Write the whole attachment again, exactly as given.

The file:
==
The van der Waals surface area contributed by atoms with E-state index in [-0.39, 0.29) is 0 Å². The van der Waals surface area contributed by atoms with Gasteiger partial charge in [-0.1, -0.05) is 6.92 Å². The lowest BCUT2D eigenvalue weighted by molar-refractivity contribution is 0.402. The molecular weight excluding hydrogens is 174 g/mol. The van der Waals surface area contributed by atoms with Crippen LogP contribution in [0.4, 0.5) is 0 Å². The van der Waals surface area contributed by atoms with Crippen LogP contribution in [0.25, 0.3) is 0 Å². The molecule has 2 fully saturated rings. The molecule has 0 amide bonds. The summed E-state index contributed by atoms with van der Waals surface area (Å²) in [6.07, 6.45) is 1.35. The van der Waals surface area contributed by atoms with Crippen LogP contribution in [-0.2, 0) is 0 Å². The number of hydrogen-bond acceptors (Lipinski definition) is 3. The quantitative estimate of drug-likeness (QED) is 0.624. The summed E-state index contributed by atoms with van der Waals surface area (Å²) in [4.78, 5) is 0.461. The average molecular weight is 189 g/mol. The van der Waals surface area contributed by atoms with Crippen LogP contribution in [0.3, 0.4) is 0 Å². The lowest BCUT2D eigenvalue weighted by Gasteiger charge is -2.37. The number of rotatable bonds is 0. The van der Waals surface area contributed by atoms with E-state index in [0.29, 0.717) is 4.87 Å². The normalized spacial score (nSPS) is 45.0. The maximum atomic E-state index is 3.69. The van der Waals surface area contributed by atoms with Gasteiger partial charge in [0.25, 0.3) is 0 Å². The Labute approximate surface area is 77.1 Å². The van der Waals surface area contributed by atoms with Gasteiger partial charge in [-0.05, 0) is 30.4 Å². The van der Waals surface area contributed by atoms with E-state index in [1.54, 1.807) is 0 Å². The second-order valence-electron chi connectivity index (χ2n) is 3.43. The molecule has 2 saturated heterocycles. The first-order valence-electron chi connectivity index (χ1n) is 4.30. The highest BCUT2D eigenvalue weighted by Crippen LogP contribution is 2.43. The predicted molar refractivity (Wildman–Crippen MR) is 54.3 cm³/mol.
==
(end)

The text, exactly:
The van der Waals surface area contributed by atoms with E-state index in [-0.39, 0.29) is 0 Å². The van der Waals surface area contributed by atoms with Gasteiger partial charge in [-0.1, -0.05) is 6.92 Å². The lowest BCUT2D eigenvalue weighted by molar-refractivity contribution is 0.402. The molecular weight excluding hydrogens is 174 g/mol. The van der Waals surface area contributed by atoms with Crippen LogP contribution in [0.4, 0.5) is 0 Å². The van der Waals surface area contributed by atoms with Crippen LogP contribution in [0.25, 0.3) is 0 Å². The molecule has 2 fully saturated rings. The molecule has 0 amide bonds. The summed E-state index contributed by atoms with van der Waals surface area (Å²) in [6.07, 6.45) is 1.35. The van der Waals surface area contributed by atoms with Crippen LogP contribution in [-0.2, 0) is 0 Å². The number of hydrogen-bond acceptors (Lipinski definition) is 3. The quantitative estimate of drug-likeness (QED) is 0.624. The summed E-state index contributed by atoms with van der Waals surface area (Å²) in [4.78, 5) is 0.461. The average molecular weight is 189 g/mol. The van der Waals surface area contributed by atoms with Crippen LogP contribution in [0.3, 0.4) is 0 Å². The lowest BCUT2D eigenvalue weighted by Gasteiger charge is -2.37. The number of rotatable bonds is 0. The van der Waals surface area contributed by atoms with E-state index in [0.29, 0.717) is 4.87 Å². The normalized spacial score (nSPS) is 45.0. The maximum atomic E-state index is 3.69. The van der Waals surface area contributed by atoms with Gasteiger partial charge in [0.25, 0.3) is 0 Å². The Labute approximate surface area is 77.1 Å². The van der Waals surface area contributed by atoms with Gasteiger partial charge in [-0.05, 0) is 30.4 Å². The van der Waals surface area contributed by atoms with E-state index in [1.54, 1.807) is 0 Å². The second-order valence-electron chi connectivity index (χ2n) is 3.43. The molecule has 2 saturated heterocycles. The first-order valence-electron chi connectivity index (χ1n) is 4.30. The highest BCUT2D eigenvalue weighted by Crippen LogP contribution is 2.43. The predicted molar refractivity (Wildman–Crippen MR) is 54.3 cm³/mol.